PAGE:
links to Elizabeth Edwards' effort to support Cindy Sheehan. He says it much better than I could.
. During campaign 2004, John and Elizabeth Edwards were unusually discreet when it came to discussing the untimely death of their teenage son Wade. Where many politicians turn their personal tragedies into political parables, tossed out in every stump speech, the Edwardses' silence on that difficult chapter of their lives seemed an old-fashioned assertion of personal dignity and restraint in the midst of a calculatedly confessional culture. I think the press corps respected them a lot for that, and learned to tread gingerly around the topic.
So it was a surprise yesterday to find that gentle Elizabeth Edwards, now a recent breast cancer survivor, wrote supporters of the Edwardses'
a long, personal, and moving letter in support of Cindy Sheehan, in which she discussed what it's like to be a grieving mother and lose a young son. I can't find a link to the letter anywhere at One America, so here it is in full:
Casey Sheehan was born May 29, 1979, the first born child of Cindy and Pat Sheehan. It was a long labor. Fifty-one days after Casey was born, our first child, Wade was born, also after a long labor. They started school the same year, played the same games, watched the same television shows, loved the same country. On April 4, 1996, three weeks after going to Washington as a winner in a national contest about what America meant to him, Wade died in an automobile accident. On April 4, 2004, eight years later to the day, Casey, who loved his country enough to wear its uniform, died in Iraq. Cindy and Pat's hearts broke, as had ours.
We teach our children right from wrong. We teach them compassion and honor. We teach them the dignity of each life. And then, sometimes, the lessons we taught are turned on their heads. Cindy Sheehan is asking a very simple thing of her government, and she and her family, and most particularly Casey, have paid a very dear price for the right to ask this.
Cindy wants Casey's death to have meant as much as his life - lived fully - might have meant. I know this, as does every mother who has ever stood where we stand. And the President says he knows enough, doesn't need to hear from Casey's mother, doesn't need to assure her that Casey's is not one small death in a long and seemingly never-ending drip of deaths, that there is a plan here that will bring our sons and daughters home. He doesn't need to hear from her, he says. He claims he understands how some people feel about the deaths in Iraq.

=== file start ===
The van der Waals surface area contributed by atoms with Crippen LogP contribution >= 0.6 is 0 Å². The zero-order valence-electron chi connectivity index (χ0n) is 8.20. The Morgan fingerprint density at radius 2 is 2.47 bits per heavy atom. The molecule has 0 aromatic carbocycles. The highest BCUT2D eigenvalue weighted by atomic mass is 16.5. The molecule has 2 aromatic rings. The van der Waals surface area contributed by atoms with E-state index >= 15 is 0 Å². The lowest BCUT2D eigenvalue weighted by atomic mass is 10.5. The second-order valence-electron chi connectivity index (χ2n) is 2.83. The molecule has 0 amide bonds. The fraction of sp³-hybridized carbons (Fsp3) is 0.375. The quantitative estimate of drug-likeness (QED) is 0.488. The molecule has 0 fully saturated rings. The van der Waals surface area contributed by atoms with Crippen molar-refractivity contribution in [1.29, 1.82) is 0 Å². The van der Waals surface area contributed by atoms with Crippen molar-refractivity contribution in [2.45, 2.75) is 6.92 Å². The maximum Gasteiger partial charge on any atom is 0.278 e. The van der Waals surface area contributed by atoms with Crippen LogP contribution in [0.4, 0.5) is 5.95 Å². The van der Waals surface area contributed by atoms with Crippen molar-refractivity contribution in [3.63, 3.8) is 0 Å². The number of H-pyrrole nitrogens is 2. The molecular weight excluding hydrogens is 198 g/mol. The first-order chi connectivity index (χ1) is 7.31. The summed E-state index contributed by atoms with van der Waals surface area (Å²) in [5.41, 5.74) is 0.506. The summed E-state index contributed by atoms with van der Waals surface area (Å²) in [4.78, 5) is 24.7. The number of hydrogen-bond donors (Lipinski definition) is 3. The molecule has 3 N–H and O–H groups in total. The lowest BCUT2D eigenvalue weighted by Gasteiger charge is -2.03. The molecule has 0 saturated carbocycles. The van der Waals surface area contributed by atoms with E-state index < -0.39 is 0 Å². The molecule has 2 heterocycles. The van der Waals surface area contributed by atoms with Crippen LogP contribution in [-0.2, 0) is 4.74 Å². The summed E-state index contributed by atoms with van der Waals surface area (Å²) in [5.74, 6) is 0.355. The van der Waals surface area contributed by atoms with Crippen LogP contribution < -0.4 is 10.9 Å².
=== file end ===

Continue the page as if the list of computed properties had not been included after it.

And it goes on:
The President is wrong.
Whether you agree or disagree with every part, or any part, of what Cindy wants to say, you know it is better that the President hear different opinions, particularly from those with such a deep and personal interest in the decisions of our government. Today, another voice would be helpful.
Cindy Sheehan can be that voice. She has earned the right to be that voice.
Please join me in supporting Cindy's right to be heard.
I grew up in a military family. My father and my grandfather were career Navy pilots. I saw what it meant to live a life every single day when the possibility of an honorable death is always there, at the dinner table, on the playground, at the base school. Will someone's father not come home tonight? And I didn't just feel the possibility, I saw the real thing, and, believe me, it stays with you, it changes you.
I also saw, then and more recently as I campaigned across this country and spent time with courageous military mothers and wives, how little attention is paid to the needs and the voices of military families. It has to change. The sacrifices that our military men and women make assure us that we have the strongest military in the world, but the sacrifices that their families make are too often ignored. The President's cavalier dismissal of Cindy Sheehan is emblematic of a greater problem. This is a mother who raised her son to love his country enough to serve. This is a mother who lived the impossible life of a mother of a soldier serving in Iraq, unable to sleep when he sleeps, unable to sleep when he is on duty, unable to watch the television, unable to stop watching the television.
And when the worst does happen, when the world comes crashing down and she puts the boy she bore, the boy she taught, the boy she loved in the ground, what does that government say to her? It says we'll do the talking; we don't need to hear from you. If we are decent and compassionate, if we know the lessons we taught our children, or if, selfishly, all we want is the long line of the brave to protect us in the future, we should listen to the mothers now.
Listen to Cindy.
Join me so Cindy knows we believe she has earned the right to be heard.